LISTEN: Cardinal Dolan on 1st public Sunday Mass at St. Patrick's in 3 months: 'Nothing is like the real thing'

Glenn Schuck
June 27, 2020 - 6:06 pm
Cardinal Timothy Dolan

Spencer Platt/Getty Images


NEW YORK (1010 WINS) – A public Mass will be held at St. Patrick’s Cathedral Sunday morning for the first time since March, with Cardinal Timothy Dolan leading the service.

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The cathedral halted in-person services three months ago because of the coronavirus pandemic, with daily livestreams taking their place.

Sunday’s Mass, which will take place at 10:15 a.m., will still be limited to 25 percent capacity and also streamed online.

Cardinal Dolan spoke with 1010 WINS’ Glenn Schuck on Saturday about the significance of having people back in the cathedral and what his message will be.

Dolan said worshipers can still expect to see restrictions in place because of the coronavirus.

“It’s still a little restricted, as you know, because we’re trying to keep the social distance, with the sanitation, and we want to make sure that the churches aren’t jammed with people,” Dolan said. “But so far, we’ve been able to do that. The folks, as eager as they are to get back to the Mass and sacraments, they’re also admirably cautious, especially some of our elder people who are saying, ‘I think I’ll wait a little longer,’ which makes sense. But it’s good to see people coming back.”

Dolan said he likes to connect with people, so it’s been difficult for him to keep his distance these past few months.

“It’s still a difficult time for me, because while I’m thrilled to be there to offer Mass to the folks, I’m still unable to kind of greet them and shake their hands and ask how they’re doing and get close to them, because we’re keeping the social distancing,” he said. “But the Mass and sacraments are a lot more powerful and essential than me shaking people’s hands, so this is a great weekend.”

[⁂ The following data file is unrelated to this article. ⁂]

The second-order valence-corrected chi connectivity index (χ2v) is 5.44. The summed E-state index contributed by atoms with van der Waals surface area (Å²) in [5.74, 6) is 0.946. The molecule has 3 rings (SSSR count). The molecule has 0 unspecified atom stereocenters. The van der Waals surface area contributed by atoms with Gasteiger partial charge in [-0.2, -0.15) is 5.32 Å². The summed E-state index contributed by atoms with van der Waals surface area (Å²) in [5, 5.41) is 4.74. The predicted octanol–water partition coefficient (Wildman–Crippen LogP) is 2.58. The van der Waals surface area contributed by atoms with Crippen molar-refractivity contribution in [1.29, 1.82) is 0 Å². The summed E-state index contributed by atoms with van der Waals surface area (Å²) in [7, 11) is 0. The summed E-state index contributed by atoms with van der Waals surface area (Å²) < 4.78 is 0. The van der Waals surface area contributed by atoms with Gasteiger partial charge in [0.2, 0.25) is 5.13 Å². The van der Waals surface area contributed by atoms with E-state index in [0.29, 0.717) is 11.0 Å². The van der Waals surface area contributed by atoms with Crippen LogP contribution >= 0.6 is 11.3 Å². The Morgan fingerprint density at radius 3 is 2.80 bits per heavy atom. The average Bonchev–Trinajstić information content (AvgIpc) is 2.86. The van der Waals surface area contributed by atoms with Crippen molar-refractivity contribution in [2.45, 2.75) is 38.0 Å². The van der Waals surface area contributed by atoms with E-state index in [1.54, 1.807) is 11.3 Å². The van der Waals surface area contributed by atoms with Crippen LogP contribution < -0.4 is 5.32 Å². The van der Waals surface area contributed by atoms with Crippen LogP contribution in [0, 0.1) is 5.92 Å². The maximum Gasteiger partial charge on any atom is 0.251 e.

Dolan said he’s thrilled to be able to see worshippers again at church.

“I am excited just to be able to walk into that church,” he said. “Just to walk in there and to see the people and to see their smiles and their eagerness to be back at Sunday Mass.”

“I don’t want to take anything away from the creativity and pastoral innovation that’s gone on the last 14 weeks, with the livestreamed Masses and everything,” Dolan added. “People really appreciated that, but nothing is like the real thing. So this is great.”

Without giving too much of his homily away, Dolan said his message Sunday will have to do with hospitality.

“Of course, we always take our cue from the readings of the Bible,” Dolan said. “This Sunday, Jesus speaks to us about hospitality. Hospitality. Welcoming people. And I’m going to speak on that. That’s a Biblical virtue. We’ve done it as a country. We do it as a city and a community here in New York. To be good to other people, welcome them in, to make them feel part of the family.”

His message for people after three months of the coronavirus and subsequent lockdown?

“Fourteen weeks ago, we were saying, ‘When’s this going to end? Are we going to be able to get through this? Is God going to come through with his grace, his blessing, his protection?’ We’ve got to be honest, there were times we wondered if he were,” Dolan said. “But now we’re saying, ‘Thanks be to God, we got through.’”

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